As cherry harvest gets underway across the Northwest, it’s the ideal time to scout for little cherry disease symptoms. Little cherry disease is an umbrella term for similar symptoms caused by two groups of pathogens: the little cherry viruses and the X phytoplasma.
The symptoms that scouts need to keep an eye out for can vary substantially by cultivar, severity of infection and the pathogen, according to pathologist Scott Harper, who described the range of symptoms to look for in a webinar hosted by Washington State University and Oregon State University on May 22.
The typical symptoms — small and misshaped fruit, poor color development and lack of flavor — can be confused with unripe fruit until very close to harvest, he said. That’s why scouting just before or during harvest is critical, even though it’s already a very busy time for orchard staff.
Harper suggested scouts use a checklist approach to account for the wide variety of symptom expressions. After looking for size, shape and color discrepancies, scouts should look for skin mottling or blotching, a characteristic of X infection sometimes called “buckskin.” Next, cut into fruit to look at pulp color and seed size and shape. Lastly, he recommends tasting the cherry to see if it is bitter or tasteless.
When symptoms are found, WSU extension specialist Tianna DuPont recommends flagging and numbering the trees, as well as recording the location with a GPS unit or cell phone. The next course of action depends on whether or not the presence of pathogens has been confirmed in the block in the past.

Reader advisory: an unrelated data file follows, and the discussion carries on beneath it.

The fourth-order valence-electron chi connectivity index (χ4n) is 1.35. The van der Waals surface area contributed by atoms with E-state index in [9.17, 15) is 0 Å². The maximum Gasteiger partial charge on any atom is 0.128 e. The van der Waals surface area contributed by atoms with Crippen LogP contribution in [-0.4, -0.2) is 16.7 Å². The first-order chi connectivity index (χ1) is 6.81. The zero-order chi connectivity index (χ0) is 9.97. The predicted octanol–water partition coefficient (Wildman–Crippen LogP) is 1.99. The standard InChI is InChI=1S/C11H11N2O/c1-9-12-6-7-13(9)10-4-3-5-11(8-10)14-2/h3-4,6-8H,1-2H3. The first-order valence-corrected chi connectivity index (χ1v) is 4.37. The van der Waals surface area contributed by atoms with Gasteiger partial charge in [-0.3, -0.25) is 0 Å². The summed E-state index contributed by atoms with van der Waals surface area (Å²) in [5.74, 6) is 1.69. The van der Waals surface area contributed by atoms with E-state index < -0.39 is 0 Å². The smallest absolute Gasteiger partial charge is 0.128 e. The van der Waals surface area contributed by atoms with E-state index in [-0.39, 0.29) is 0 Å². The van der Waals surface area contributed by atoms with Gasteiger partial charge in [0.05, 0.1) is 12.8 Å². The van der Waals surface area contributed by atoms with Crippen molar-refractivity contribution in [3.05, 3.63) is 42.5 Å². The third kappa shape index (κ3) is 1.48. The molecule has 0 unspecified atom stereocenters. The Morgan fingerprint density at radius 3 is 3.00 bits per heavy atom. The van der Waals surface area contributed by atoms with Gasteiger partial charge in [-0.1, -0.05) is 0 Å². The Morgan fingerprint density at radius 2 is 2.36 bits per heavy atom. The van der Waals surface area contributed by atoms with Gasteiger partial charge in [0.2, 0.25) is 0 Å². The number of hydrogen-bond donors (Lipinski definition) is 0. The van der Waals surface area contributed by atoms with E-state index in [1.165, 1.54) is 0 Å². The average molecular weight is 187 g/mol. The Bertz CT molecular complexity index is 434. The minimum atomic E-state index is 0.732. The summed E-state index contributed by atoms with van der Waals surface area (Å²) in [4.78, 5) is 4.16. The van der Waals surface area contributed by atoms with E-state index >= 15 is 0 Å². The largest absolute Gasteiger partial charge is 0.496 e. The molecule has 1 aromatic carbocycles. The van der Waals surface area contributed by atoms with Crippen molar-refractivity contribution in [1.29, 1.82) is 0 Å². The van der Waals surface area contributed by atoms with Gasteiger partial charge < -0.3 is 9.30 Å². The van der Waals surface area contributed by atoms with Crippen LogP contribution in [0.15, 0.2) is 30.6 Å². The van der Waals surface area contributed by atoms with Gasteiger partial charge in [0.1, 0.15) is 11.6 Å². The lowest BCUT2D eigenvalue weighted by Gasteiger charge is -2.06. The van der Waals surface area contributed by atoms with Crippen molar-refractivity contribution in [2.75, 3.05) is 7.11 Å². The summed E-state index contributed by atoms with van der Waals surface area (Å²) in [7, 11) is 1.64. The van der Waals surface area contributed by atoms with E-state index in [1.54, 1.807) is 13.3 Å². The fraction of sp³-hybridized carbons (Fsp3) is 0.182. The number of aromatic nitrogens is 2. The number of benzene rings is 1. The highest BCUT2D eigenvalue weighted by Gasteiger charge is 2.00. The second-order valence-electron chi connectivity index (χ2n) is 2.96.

If some trees in the orchard previously tested positive for either pathogen, DuPont recommended growers pull out all symptomatic trees as soon as possible to reduce the spread.
But in blocks where symptoms are found for the first time, growers should send samples to the lab. For the most accurate tests, DuPont and Harper recommend collecting four 5-inch-long cuttings that contain leaves and fruit from the symptomatic branches on the tree.
New training materials are now available from WSU and OSU, including fliers and booklets of symptoms. Those are being distributed by warehouse field staff, and printable versions can also be found online at treefruit.wsu.edu/article/x-disease-phytoplasma-little-cherry-virus-scouting-sampling/. The online resources will include a training video soon, DuPont said.
Watch the video below for a snapshot of sample collecting for little cherry disease.
—by Kate Prengaman